We’re now officially into a new tax year, which means you have a new Isa tax allowance to use over the coming 12 months.

So, how much can you invest, what can you invest in, and why should you bother? Here’s everything you need to know.

What is an Isa?

An Individual Savings Account (Isa) is a tax-efficient way of saving that allows your money to grow free from income tax, capital gains tax, and dividend tax.

What types of Isa are there?

This year a new account has been added to the , so there are currently six types of Isa:

1. Cash Isa. Like a traditional savings account, only tax free.

2. Stocks and Shares Isa. Effectively a tax-free wrapper in which you can hold a range of investments.

3. Junior Isa. Tax-free account that holds tax-free savings for children aged up to 16, with the money locked up until the child turns 18. A Junior Isa can be either a Cash Isa or a Stocks and Shares Isa.

4. Help to Buy Isa. Cash Isa for people saving up for their first home. You can invest £200 a month and the government will add a 25 per cent top-up to your savings, to a cap of £3,000, when you put down a deposit on a home.

5. Lifetime Isa. A bit like a Help to Buy Isa, but specifically for those aged between 18 and 40 and with a much larger bonus accumulation cap that is designed to help people save for a pension. A bonus of 25 per cent will be paid each year to the age of 50, with up to £32,000 of government bonus is available.

5. Innovative Finance Isa. An Isa that allows you to enjoy tax-free returns on peer-to-peer lending.

How much can I invest?

In this tax year you can deposit up to £20,000 in a Cash, Stocks and Shares, or Innovative Finance Isa. That allowance is the total amount that can be invested across the accounts in any proportion and is up almost a third on last year.

The limit a Junior Isa is £4,128. The most you can put in a Help-to-Buy Isa is £3,400 a year – but be aware this is technically just a Cash Isa and you can only open one of these accounts in any one tax year.

For the new lifetime Isa, the limit is £4,000 a year.

What is the deadline?

If you do want to take advantage of this year’s Isa allowance you need to do so before midnight on 5 April 2018.

What can I invest in?

When it comes to your Stocks and Shares Isa you h

These include:

Individual shares listed on the London Stock Exchange, Alternative Investment Market and any officially recognised stock exchange in the world

Exchange Traded Funds (ETFs) and Exchange Traded Commodities (ETCs)

Corporate bonds

Government bonds

You cannot put funds – that’s unit trusts, investment trusts, Oeics and ETFs – into an Isa if they don’t have “UK-reporting status”. This basically means you need to stick to funds that are based in the UK.

But, you can still invest in UK-based funds that invest in international stocks and shares.

How do I manage the risk?

If you are used to keeping your savings in cash, investing in a Stocks and Shares Isa can be unnerving as you are taking a risk with your savings. While investments can rise, they can fall leaving you with less than you initially invested.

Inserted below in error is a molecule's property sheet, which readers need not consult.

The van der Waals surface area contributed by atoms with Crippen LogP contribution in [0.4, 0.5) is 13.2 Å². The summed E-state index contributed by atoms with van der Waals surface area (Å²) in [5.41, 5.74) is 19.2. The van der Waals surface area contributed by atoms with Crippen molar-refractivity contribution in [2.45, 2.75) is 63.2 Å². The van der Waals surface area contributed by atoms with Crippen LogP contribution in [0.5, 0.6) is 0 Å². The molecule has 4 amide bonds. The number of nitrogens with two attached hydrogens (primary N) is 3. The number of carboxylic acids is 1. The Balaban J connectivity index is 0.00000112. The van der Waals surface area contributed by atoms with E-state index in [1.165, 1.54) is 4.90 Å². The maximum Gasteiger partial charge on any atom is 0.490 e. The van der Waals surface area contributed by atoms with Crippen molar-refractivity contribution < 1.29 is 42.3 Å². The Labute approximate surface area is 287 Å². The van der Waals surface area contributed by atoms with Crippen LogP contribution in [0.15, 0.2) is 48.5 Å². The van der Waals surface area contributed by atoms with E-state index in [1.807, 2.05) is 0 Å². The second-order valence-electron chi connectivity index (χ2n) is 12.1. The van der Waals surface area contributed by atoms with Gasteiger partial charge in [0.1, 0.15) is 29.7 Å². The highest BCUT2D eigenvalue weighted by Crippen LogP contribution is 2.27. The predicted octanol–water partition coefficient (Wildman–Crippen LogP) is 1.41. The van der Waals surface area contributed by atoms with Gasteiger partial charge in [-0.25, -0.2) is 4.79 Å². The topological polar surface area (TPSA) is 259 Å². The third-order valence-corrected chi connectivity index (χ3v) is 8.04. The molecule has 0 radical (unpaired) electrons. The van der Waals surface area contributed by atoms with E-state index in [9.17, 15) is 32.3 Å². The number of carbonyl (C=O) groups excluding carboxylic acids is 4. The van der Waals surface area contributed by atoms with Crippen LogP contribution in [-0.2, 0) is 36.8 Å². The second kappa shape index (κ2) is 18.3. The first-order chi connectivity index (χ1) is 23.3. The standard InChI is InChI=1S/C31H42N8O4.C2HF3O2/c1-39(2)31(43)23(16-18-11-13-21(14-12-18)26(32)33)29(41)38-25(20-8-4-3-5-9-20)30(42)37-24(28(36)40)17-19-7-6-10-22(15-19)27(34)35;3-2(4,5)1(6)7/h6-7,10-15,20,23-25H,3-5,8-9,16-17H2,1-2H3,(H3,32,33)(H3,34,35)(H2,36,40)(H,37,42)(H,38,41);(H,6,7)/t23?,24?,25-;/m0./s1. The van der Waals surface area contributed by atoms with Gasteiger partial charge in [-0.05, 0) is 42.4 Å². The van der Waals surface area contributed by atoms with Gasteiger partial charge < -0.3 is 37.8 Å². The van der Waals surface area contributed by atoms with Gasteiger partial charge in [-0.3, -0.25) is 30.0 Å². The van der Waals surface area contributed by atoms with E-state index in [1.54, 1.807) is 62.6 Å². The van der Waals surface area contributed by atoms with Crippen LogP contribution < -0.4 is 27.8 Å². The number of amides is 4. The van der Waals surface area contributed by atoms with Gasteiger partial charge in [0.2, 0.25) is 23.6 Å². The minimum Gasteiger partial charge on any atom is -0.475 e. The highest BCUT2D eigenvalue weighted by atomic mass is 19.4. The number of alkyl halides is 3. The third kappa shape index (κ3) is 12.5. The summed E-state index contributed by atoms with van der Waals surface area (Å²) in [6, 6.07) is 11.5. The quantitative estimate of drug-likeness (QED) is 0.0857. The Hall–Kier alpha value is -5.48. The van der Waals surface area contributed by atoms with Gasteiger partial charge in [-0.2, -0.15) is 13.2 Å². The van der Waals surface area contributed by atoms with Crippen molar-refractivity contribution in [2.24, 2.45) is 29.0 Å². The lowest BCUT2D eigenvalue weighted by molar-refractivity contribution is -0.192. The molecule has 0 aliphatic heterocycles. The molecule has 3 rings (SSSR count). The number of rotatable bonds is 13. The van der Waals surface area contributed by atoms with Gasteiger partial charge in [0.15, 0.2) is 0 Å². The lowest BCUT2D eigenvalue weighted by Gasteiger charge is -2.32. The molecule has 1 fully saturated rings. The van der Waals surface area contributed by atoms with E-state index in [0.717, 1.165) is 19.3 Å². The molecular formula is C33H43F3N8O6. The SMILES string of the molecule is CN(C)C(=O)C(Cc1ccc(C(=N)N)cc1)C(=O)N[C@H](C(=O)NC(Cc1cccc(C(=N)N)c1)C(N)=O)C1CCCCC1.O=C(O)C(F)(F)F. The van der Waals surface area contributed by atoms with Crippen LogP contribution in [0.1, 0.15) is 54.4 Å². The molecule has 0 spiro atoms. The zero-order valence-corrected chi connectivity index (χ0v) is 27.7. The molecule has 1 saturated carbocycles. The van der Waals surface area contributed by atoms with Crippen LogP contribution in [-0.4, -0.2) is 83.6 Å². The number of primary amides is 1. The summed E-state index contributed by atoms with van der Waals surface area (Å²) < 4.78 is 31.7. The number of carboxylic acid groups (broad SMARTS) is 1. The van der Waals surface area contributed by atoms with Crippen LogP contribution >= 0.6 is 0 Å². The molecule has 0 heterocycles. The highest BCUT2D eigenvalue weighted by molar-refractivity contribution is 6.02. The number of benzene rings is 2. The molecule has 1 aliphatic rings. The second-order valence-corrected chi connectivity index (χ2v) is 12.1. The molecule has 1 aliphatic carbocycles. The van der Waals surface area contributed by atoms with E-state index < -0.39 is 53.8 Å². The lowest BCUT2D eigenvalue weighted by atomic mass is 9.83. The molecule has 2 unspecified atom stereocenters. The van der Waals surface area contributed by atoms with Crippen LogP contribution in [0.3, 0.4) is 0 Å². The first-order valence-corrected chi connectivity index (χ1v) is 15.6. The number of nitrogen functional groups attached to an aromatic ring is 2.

However, there are ways you can mitigate that risk.

Firstly, don’t putyour eggs in one basket. Put all your money in one share and you are hanging all your savings hopes on the performance of one company.

Instead buy funds, as they invest in lots of shares on your behalf therefore spreading your risk. It’s best to either invest in a range of funds across a range of sectors, or to use a “multi-manager” or “multi-asset” fund that does this for you.

Another way to reduce your risk is to make regular small payments into your Stocks and Shares Isa rather than one big lump sum. This means you aren’t buying all your investments at one time and having to take the price given on that day.

Finally, if you’re investing a significant sum use either a platform that helps guide and inform your investments – or else go to a fully qualified financial adviser to help you make the right choices.

How do I invest in a Stocks and Shares Isa?

If there is a specific investment fund or trust you wanted to put your Isa money into, then you could invest directly. The problem with this, though, is you can only open one investment Isa per

tax year so that could limit you to putting all of your allowance in one basket.

A better option may be to use an online investment platform where you can open your Isa then invest in an array of shares and funds. Online platforms tend to be cheaper than a traditional broker and allow you to monitor all of your investments in one place.

Is there any point bothering with an Isa?

After the introduction of the savings allowance, which allows people to earn £1,000 tax free (or £500 for higher-rate taxpayers) from their savings before they have to pay income tax, you might wonder if there is any point bothering with an Isa.

Assuming a three per cent return that means a basic-rate taxpayer could invest £33,000 and not have to pay tax on the interest.

For cash savers with only small savings amounts that means a traditional savings account may be more attractive as, at present, they are paying higher interest rates than Cash Isas.

But, if you want to invest larger amounts, or there is a chance you could move up into a different tax bracket in the future you should consider opting for an Isa. That way you know your money can grow tax-free no matter what happens to your income tax bracket or how big your pot grows.

And if you are going to invest in an Isa, it’s best to do it as early in the tax year as you can so you get the fullest benefit of the tax-free accumulation.

Also, if you are investing in shares that pay an income Isas have come into their own since the Budget, at which the allowance for tax-free dividends outside of an Isa was reduced from £5,000 to £2,000.